Pip Hinman

Scientists have warned that if humanity is to avoid catastrophic climate change — which means limiting a rise in average global temperature to 2°C above that of pre-industrial times — most known fossil fuels reserves have to stay in the ground.

The science is lost on the Tony Abbott government, which argues that Australia’s vast fossil fuel reserves will ensure the country’s energy remains “cheap”.

Opposition to Shenhua Watermark’s unpopular $1.2 billion open-cut coal mine, proposed for the Liverpool Plains in the north-west of NSW, is growing. The Coalition cabinet is split, as are NSW and federal National Party MPs.

Federal agriculture minister Barnaby Joyce, who is fighting to hold his New England seat, opposes the mine. His cabinet colleague, federal environment minister Greg Hunt, signed the mine’s approval on July 4.

Well over 300 anti-racist protesters, 100 racists and hundred or more cops, including on horses, took to the streets in Sydney's CBD on July 19.

Early on, police pushed the anti-racist protesters down two blocks in Martin Place where both rallies had been called and arrested five people. First Nations activist Uncle Lyle Davis was arrested for “swearing”. A woman who fell over at the wrong time and place was also arrested.

The anti-racist rally was peaceful, until police allowed racist provocateurs to mingle. Protestors responded by chanting at them as they were rescued by the police.

Green Left Weekly supporters around the country have begun an important six-week campaign to boost circulation of the paper.

We’re asking supporters to help us out by taking a small bundle of papers to sell to friends and workmates. In Sydney, several supporters are now doing this: they are finding great interest — sometimes from unexpected quarters.

Activists have welcomed the announcement on July 6 that the NSW Coalition government has decided to buy back a coal seam gas (CSG) petroleum exploration licence from AGL that covers Sydney’s water catchment.

“It is a big win,” said Jess Moore, spokesperson for Stop CSG Illawarra. The anti-CSG group, with significant community involvement, has been campaigning for four years to protect the water catchment.

Gas company Metgasco has won its case against the state government to reinstate its drilling licence at Bentley after it was suspended last year.

However, Justice Richard Button said that while the suspension process undertaken by the government was not lawful, the judgement did not reflect the merits or otherwise of the suspension itself.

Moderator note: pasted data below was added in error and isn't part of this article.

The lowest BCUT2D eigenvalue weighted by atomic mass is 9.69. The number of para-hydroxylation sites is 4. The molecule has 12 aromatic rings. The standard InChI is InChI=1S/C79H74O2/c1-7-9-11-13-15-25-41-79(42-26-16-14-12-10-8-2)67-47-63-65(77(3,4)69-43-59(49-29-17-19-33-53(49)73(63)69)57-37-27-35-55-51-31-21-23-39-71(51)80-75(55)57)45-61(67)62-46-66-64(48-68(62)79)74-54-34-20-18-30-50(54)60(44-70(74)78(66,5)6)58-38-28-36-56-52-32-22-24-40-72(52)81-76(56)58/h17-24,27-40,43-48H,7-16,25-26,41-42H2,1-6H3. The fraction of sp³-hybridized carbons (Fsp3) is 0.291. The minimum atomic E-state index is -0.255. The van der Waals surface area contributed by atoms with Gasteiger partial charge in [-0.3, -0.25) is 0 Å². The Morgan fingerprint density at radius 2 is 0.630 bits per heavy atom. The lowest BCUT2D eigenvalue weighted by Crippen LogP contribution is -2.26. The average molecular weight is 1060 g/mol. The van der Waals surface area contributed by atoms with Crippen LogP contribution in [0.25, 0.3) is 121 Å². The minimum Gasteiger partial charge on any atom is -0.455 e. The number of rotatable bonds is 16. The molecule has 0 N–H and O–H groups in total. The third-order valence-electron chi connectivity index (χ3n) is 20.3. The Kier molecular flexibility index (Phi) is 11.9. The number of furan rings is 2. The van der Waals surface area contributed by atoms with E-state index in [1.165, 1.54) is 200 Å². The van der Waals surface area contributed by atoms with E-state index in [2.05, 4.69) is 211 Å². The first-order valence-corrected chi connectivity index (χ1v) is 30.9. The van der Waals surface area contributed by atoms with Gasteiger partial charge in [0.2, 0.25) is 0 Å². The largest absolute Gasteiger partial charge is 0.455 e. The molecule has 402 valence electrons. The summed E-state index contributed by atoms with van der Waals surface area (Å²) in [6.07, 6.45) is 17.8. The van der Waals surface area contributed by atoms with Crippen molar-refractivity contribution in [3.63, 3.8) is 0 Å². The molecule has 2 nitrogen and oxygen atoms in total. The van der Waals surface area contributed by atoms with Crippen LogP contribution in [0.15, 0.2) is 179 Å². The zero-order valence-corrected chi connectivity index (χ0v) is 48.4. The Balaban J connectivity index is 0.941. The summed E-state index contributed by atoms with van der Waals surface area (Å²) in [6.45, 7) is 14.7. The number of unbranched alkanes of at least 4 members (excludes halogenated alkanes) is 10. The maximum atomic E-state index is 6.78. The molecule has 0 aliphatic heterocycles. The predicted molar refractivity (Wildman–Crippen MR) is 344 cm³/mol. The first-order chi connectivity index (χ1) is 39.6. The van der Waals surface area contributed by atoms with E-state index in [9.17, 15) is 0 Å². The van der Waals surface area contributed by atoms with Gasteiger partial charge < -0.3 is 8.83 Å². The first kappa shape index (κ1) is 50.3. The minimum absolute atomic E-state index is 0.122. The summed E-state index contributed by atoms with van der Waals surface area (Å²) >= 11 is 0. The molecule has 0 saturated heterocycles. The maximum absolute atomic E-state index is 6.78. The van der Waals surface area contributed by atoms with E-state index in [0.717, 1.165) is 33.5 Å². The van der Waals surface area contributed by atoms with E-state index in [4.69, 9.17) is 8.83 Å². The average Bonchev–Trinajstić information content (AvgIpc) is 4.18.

Metgasco’s licence was suspended in May last year after a large community campaign against its plans to drill for unconventional gas at Rosella, about 15 kilometres from Lismore.

The University of Sydney has ramped up its bullying of students and staff who interrupted a lecture by a visiting Israeli colonel last month.

Several students who took part in the protest were sent “show cause” letters on April 15. Others had been summonsed to interviews about the protest.

Mia Sanders, one of the students who took part in the protest action, told Green Left Weekly: “Vice chancellor Michael Spence is, once again, showing contempt for the university’s own charter by trying to silence dissent”.

New Greens MP Jenny Leong, who won the seat of Newtown in the March 28 NSW election, attributes the Greens’ high votes in several parts of NSW to its MPs standing up against corruption and over-development.

The Greens' support for community-led campaigns — in particular opposition to coal seam gas and the WestConnex road project — also won them a bigger hearing.

“The swing against the Coalition and vote for three, perhaps four Greens MPs, in the NSW elections represents an important political gain for the left in NSW. This is welcome news for those fighting for community need not corporate greed”, Susan Price told Green Left Weekly.

Price, a long-time unionist and co-convenor of Socialist Alliance, ran for the Socialist Alliance in the inner-west seat of Summer Hill.

Imagine visiting your mum or dad, in an aged care facility, and finding that they had been left to deal with severe pain because there was no registered nurse on duty who could give them morphine.

This is a real prospect facing thousands of families in NSW if the state government changes the law requiring at least one registered nurse (RN) to be employed at nursing homes at all times. It would leave up to 48,500 vulnerable, high-needs nursing home residents, at risk in an already stretched healthcare system.

Pages

Subscribe to Pip Hinman